Juul’s Marketing of Device May Have Violated Law, FDA Says
(Bloomberg) -- Juul Labs Inc. was warned by U.S. health officials that it may have violated the law by making claims its e-cigarette devices are safe. The letter increases pressure on the richly valued company at the same time a mysterious lung ailment is raising new questions about the health effects of vaping.
The Food and Drug Administration sent Juul a warning letter on Monday that said the agency had determined that the company has marketed its products as less risky than cigarettes without gaining the agency’s approval. Juul has pitched its sleek, USB-like vaping device as a way for adults to quit smoking -- though the FDA said that the company also targeted students.
The reprimand could foreshadow a tough road for Juul’s efforts to gain FDA clearance to continue selling its products, which all e-cigarette makers must do starting next year. The industry is under mounting scrutiny due to a surge in teenage vaping and recent deaths that public-health officials have connected to inhaling vapor from e-cigarettes.
The FDA also sent Juul a letter requesting documents related to the company’s advertising and promotional efforts, given that its vape devices “continue to represent a significant proportion of the overall use” of e-cigarettes by children. Juul halted much of its social-media marketing last year after criticism that its stylish ads on Instagram and other apps targeted younger users.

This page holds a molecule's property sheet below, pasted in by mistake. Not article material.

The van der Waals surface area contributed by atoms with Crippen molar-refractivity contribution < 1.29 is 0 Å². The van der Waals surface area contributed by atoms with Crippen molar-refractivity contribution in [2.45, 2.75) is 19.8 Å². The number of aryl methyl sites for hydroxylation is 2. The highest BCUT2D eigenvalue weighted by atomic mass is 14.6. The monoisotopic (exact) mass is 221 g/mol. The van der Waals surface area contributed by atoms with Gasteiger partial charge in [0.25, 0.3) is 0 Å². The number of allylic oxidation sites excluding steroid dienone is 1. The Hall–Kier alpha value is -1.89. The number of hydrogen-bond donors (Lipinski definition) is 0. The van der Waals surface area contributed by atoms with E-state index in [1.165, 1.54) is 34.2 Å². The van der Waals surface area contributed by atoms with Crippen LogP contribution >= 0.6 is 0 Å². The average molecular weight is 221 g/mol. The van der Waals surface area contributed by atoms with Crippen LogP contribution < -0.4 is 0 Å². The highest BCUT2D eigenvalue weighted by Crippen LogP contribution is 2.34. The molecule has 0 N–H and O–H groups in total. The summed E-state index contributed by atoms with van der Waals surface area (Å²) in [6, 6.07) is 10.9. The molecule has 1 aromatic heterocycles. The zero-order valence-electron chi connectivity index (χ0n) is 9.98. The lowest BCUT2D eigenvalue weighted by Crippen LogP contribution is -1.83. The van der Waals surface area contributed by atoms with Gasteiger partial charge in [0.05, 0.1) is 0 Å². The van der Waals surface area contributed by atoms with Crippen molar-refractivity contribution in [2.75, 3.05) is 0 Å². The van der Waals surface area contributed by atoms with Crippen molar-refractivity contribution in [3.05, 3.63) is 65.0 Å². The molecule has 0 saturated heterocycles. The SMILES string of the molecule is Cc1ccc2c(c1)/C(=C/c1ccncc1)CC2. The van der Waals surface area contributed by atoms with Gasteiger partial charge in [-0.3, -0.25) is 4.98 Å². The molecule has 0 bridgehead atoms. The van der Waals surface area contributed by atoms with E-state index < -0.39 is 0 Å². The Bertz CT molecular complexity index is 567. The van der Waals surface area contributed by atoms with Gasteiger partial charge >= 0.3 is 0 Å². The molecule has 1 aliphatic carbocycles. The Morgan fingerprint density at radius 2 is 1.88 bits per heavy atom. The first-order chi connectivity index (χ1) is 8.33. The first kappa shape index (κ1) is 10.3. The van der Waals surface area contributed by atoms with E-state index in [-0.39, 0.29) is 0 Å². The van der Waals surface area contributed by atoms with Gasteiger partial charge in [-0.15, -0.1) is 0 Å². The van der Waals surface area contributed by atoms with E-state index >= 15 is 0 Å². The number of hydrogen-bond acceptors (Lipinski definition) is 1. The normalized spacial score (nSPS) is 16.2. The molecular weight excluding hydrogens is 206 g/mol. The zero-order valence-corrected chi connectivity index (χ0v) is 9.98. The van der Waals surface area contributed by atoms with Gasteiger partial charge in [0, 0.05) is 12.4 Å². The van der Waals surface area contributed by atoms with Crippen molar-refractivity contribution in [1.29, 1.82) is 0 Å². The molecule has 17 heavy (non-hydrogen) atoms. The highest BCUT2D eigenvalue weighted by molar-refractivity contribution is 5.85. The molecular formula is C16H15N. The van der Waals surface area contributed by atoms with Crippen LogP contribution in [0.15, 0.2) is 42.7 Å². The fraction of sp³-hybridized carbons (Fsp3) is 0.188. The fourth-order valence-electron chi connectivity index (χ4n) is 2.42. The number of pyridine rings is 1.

“Juul has ignored the law, and, very concerningly, has made some of these statements in school to our nation’s youth,” said Acting FDA Commissioner Ned Sharpless.
“We are reviewing the letters and will fully cooperate,” Ted Kwong, a Juul spokesman, said.
Federal and state health officials are investigating a number of mysterious deaths from illnesses that have been connected to use of vaping devices. The Centers for Disease Control and Prevention said on Friday it was investigating 450 cases of the ailment nationwide. Five people have died from the illness, the CDC says.
In addition, the FDA has been looking into whether e-cigarettes are linked to seizures after receiving initial reports from Juul users. The investigation has widened into 127 reports of seizures linked to various types of e-cigarettes.
Representative Raja Krishnamoorthi, an Illinois Democrat, wrote Sharpless last week urging the agency to look into the claims Juul has made, including some before his House Oversight and Reform subcommittee. During a subcommittee hearing in July, Krishnamoorthi’s staff revealed that a Juul representative had told students that the company’s device “was much safer than cigarettes” and called the products “totally safe.” The FDA highlighted those statements Monday.
The FDA told Juul that parts of its “Make the Switch” marketing campaign that encourages smokers to use its device convey that they’re safer than cigarettes. The agency asked Juul for any consumer-perception studies related to whether Juul’s representation implies the products are smoking-cessation devices. The FDA hasn’t approved any of the company’s products as smoking-cessation tools.
Last week, Juul spokesman Ted Kwong disputed that the marketing was violating FDA rules.
“Switching is not another word for cessation,” Kwong said. “They mean two very different things. Switching involves continuing to consume nicotine but from a different device, while cessation is about getting users to eliminate their nicotine consumption altogether. We are a switching product.”
Juul is one of the most highly valued private companies in the U.S. Last year, the maker of Marlboro cigarettes, Altria Group Inc., invested nearly $13 billion in Juul, giving it a valuation at the time of roughly $35 billion. Altria shares were little-changed in New York trading Monday, trading at $43.89 at 11:36 a.m.
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